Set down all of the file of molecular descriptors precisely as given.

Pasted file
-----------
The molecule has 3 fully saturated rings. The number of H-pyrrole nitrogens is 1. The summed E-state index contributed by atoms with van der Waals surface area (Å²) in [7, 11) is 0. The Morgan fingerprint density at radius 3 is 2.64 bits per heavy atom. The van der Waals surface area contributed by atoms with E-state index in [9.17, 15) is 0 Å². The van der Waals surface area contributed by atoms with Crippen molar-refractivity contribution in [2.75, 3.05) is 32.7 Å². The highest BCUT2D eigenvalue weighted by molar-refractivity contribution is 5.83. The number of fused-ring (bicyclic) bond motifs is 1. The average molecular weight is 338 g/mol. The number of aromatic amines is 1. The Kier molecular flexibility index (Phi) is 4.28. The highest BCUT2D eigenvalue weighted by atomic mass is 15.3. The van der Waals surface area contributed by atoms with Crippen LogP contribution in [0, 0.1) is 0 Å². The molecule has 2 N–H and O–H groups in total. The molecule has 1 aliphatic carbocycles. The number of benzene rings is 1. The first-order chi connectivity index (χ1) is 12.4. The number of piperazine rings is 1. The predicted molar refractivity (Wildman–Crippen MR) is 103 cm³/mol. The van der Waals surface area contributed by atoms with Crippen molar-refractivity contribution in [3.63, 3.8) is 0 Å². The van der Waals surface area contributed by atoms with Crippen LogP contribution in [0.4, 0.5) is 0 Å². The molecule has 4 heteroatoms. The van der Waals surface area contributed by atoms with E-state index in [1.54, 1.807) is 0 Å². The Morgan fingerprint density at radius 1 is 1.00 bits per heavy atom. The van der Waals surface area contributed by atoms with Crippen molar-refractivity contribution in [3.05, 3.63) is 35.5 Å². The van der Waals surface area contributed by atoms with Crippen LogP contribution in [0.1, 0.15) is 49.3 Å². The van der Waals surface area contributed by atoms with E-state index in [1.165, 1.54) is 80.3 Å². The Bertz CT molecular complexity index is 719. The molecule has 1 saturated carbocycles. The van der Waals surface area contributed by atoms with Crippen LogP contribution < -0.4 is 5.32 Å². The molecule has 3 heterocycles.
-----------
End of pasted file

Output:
The molecule has 3 fully saturated rings. The number of H-pyrrole nitrogens is 1. The summed E-state index contributed by atoms with van der Waals surface area (Å²) in [7, 11) is 0. The Morgan fingerprint density at radius 3 is 2.64 bits per heavy atom. The van der Waals surface area contributed by atoms with E-state index in [9.17, 15) is 0 Å². The van der Waals surface area contributed by atoms with Crippen molar-refractivity contribution in [2.75, 3.05) is 32.7 Å². The highest BCUT2D eigenvalue weighted by molar-refractivity contribution is 5.83. The number of fused-ring (bicyclic) bond motifs is 1. The average molecular weight is 338 g/mol. The number of aromatic amines is 1. The Kier molecular flexibility index (Phi) is 4.28. The highest BCUT2D eigenvalue weighted by atomic mass is 15.3. The van der Waals surface area contributed by atoms with Crippen LogP contribution in [0, 0.1) is 0 Å². The molecule has 2 N–H and O–H groups in total. The molecule has 1 aliphatic carbocycles. The number of benzene rings is 1. The first-order chi connectivity index (χ1) is 12.4. The number of piperazine rings is 1. The predicted molar refractivity (Wildman–Crippen MR) is 103 cm³/mol. The van der Waals surface area contributed by atoms with Crippen molar-refractivity contribution in [3.63, 3.8) is 0 Å². The van der Waals surface area contributed by atoms with Crippen LogP contribution in [0.4, 0.5) is 0 Å². The molecule has 4 heteroatoms. The van der Waals surface area contributed by atoms with E-state index in [1.54, 1.807) is 0 Å². The Morgan fingerprint density at radius 1 is 1.00 bits per heavy atom. The van der Waals surface area contributed by atoms with Crippen molar-refractivity contribution in [3.05, 3.63) is 35.5 Å². The van der Waals surface area contributed by atoms with Crippen LogP contribution in [0.1, 0.15) is 49.3 Å². The van der Waals surface area contributed by atoms with E-state index in [1.165, 1.54) is 80.3 Å². The Bertz CT molecular complexity index is 719. The molecule has 1 saturated carbocycles. The van der Waals surface area contributed by atoms with Crippen LogP contribution < -0.4 is 5.32 Å². The molecule has 3 heterocycles.